250 F2d 388 Criscuolo v. United States

250 F.2d 388

Elizabeth Kley CRISCUOLO, Plaintiff-Appellee,
UNITED STATES of America, Defendant-Appellee, and
Audrey Schmuck Zoch Linde, Defendant-Appellant.

No. 12052.

United States Court of Appeals Seventh Circuit.

December 27, 1957.

James E. Hastings, Michael A. Gerrard and Erving S. Sternberg, Chicago, Ill., for appellant.

Clarence Kammermann, Robert Tieken, U. S. Atty., Chicago, Ill., for appellees.

Before DUFFY, Chief Judge, and LINDLEY and PARKINSON, Circuit Judges.

LINDLEY, Circuit Judge.

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In Criscuolo v. United States, 239 F. 2d 280, we held that the evidence before the district court was sufficient to establish a change of beneficiary in a National Service Life Insurance policy. Plaintiff, the mother of the insured, the original named beneficiary, had asserted a claim to the proceeds of the policy. The widow of the deceased claimed that a change of beneficiary had occurred, and presented testimony in an effort to show (1) that there had been an intent on the part of the insured to change the beneficiary and, (2) that an affirmative act, supporting such intent, had been proved. See Moths v. United States, 7 Cir., 179 F.2d 824; Prose v. Davis, 7 Cir., 177 F. 2d 478.


At the original trial, upon conclusion of the widow's evidence, the district court granted plaintiff's motion to dismiss and entered judgment in her favor, saying: "Witnesses were produced in support of the widow's claim but the evidence fell far short of establishing the fact that a change in the beneficiary had been made." [239 F.2d 281.]


In our opinion, upon a review of the evidence, we concluded that there was ample proof of an intent on the part of the insured to substitute his wife as the beneficiary under the policy, and that the testimony of Leonard Yelvington was sufficient to satisfy the affirmative act requirement. We added (239 F.2d at page 283): "Here we think the soldier's intention was clearly proved as well as the affirmative act which he took to make the change effective." We reversed "with directions to enter judgment in favor of the defendant Audrey Schmuck Zoch Linde."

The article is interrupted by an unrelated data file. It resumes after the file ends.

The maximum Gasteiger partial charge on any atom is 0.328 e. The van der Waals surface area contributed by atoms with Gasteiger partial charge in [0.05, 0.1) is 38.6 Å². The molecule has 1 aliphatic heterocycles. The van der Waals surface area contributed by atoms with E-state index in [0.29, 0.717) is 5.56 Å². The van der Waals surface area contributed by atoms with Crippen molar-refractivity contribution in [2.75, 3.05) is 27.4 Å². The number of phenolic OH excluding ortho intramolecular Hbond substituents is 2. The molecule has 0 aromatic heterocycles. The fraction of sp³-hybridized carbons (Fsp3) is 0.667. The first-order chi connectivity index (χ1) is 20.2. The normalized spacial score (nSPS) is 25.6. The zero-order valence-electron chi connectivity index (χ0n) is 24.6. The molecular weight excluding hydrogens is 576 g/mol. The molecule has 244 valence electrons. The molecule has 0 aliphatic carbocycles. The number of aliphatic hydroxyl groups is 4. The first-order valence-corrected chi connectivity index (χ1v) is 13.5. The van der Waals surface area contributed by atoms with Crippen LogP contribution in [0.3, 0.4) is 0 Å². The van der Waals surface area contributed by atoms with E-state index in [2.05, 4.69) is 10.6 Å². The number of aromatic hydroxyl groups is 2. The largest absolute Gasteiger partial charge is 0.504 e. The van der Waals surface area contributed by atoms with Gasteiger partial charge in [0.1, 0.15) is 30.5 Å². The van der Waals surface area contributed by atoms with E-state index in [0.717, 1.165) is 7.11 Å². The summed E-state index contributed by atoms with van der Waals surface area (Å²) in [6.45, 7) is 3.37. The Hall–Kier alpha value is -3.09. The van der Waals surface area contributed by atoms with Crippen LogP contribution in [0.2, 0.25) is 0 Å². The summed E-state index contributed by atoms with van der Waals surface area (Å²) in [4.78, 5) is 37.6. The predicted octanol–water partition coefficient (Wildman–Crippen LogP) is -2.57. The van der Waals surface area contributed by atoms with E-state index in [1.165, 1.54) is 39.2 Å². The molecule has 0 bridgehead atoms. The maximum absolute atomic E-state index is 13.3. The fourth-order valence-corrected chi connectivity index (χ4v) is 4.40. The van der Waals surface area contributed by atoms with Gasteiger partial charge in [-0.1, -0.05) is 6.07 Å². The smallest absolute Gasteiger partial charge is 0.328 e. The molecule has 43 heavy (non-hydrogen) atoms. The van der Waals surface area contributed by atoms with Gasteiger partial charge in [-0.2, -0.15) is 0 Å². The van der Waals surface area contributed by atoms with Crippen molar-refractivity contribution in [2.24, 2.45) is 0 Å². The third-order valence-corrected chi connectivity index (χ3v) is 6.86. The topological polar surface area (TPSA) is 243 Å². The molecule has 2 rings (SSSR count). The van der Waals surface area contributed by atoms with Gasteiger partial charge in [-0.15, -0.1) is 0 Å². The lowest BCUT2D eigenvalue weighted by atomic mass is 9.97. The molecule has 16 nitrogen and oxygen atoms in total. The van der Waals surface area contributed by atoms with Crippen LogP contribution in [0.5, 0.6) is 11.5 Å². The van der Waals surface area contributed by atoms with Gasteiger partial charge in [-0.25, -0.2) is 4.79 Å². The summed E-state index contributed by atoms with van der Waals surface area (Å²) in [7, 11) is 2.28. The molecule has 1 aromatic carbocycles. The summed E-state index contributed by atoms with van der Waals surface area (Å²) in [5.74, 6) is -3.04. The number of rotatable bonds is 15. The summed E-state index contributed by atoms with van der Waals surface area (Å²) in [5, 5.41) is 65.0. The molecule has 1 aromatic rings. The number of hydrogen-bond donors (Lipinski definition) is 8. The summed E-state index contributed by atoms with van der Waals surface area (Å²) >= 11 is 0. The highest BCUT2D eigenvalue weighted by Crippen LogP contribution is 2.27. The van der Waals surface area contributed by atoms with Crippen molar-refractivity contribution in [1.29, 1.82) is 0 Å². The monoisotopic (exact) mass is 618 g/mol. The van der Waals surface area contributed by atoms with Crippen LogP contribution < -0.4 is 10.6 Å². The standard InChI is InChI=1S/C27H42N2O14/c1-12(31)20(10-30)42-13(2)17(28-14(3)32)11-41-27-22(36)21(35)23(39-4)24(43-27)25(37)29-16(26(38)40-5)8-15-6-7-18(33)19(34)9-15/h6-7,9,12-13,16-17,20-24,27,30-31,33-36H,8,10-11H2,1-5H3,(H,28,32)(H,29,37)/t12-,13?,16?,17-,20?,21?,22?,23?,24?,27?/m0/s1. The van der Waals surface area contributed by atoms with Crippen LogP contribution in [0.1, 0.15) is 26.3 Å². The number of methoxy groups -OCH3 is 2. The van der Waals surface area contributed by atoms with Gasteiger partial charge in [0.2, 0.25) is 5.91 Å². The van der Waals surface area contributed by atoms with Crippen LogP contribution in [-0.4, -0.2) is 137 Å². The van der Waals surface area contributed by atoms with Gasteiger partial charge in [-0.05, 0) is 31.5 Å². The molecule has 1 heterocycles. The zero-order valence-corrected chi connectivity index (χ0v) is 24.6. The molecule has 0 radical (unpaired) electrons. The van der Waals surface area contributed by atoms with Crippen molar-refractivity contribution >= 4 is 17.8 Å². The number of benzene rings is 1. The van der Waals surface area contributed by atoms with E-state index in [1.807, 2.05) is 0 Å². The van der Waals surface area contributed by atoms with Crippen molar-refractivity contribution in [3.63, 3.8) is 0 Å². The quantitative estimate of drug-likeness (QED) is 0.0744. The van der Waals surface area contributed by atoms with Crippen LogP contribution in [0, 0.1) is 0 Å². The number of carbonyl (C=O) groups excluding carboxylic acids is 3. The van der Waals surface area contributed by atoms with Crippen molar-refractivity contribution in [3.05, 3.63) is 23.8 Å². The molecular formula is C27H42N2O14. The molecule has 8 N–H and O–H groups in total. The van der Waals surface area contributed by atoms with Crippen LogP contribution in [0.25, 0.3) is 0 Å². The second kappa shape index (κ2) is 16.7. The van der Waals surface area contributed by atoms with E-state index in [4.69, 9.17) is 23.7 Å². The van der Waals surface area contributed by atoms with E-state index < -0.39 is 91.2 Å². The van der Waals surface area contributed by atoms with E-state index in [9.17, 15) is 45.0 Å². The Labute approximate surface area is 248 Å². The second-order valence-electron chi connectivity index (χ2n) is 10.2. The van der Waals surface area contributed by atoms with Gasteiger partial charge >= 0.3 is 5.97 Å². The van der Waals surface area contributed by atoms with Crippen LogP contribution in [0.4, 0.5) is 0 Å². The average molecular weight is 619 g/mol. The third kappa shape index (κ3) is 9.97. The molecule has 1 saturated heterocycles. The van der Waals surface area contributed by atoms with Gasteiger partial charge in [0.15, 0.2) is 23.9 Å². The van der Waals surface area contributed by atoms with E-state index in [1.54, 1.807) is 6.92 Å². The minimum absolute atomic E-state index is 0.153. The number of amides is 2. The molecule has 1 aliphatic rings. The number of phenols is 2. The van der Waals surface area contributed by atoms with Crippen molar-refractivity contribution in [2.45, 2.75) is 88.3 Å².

On petition for rehearing, it was pointed out that plaintiff had been denied the opportunity of presenting any evidence, inasmuch as the appeal by the widow of the insured was from a judgment entered upon a motion to dismiss pursuant to Rule 41(b) of the Federal Rules of Civil Procedure. 28 U.S.C.A. The petition specifically requested that the cause be remanded in order that plaintiff might have an opportunity to present her evidence. Rule 41(b) specifically provides that the presentation of a motion to dismiss does not constitute a waiver of the right to offer evidence. Based upon this rule, we concluded that plaintiff had in no way waived her right to present evidence. Consequently, as plaintiff was entitled to have her day in court, we modified the last sentence of our opinion to read as follows: "Judgment reversed and remanded for further proceedings not inconsistent with this opinion", and incorporated this latter direction in the mandate. Obviously, our sole purpose in thus modifying our opinion was to allow plaintiff to present evidence which might discredit, contradict, or overcome the testimony presented by the widow, Audrey Linde, which, we held, was sufficient in itself to establish her claim as substituted beneficiary.


However, upon remand, plaintiff did not offer any evidence, but merely renewed her motion to dismiss. In attempting to proceed in accord with our mandate, the district court had this to say: "But they also say: `Ordinarily this Court is not concerned with the credibility of witnesses. This is a function for the trial court. In the case at bar the Court did nothing to indicate that it did not believe any of the four witnesses.' I don't know of any reason in the world why I can't say in a subsequent memorandum which might be filed here, what I think relative to the credibility of the witnesses." Thereafter, the court again allowed plaintiff's motion to dismiss, without considering any further evidence. Thus, in this second appeal by the widow, except for additional findings of the court below, this case is in precisely the same posture now as it was on the previous appeal.


As we have observed, we remanded the cause for the sole purpose of allowing plaintiff an opportunity to present evidence to overcome that of the widow. Thus the court below, in merely re-entering the order we had reversed, misconstrued the mandate of this court. In addition, by merely amending its findings to justify its original decision, the district court deviated from the law of the case as established by this court on the previous appeal; Kaku Nagano v. Brownell, 7 Cir., 212 F.2d 262; In re United States, 5 Cir., 207 F.2d 567; Pet Milk Co. v. Boland, 8 Cir., 185 F.2d 298, for, as previously stated, on the first appeal we determined that the widow had sustained her burden of proof, and had established, by the evidence presented, that there had been a change of beneficiary. It is beyond all question, we think, that matters decided on appeal constitute the law of the case where no additional evidence is received.


Obviously, plaintiff acted incorrectly upon remand in reasserting her motion to dismiss rather than proceeding to offer evidence. However, from an examination of the record we conclude that she has not waived her right to present evidence in her own behalf if she so desires.

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The judgment is reversed, and the cause remanded for further proceedings consistent with this opinion.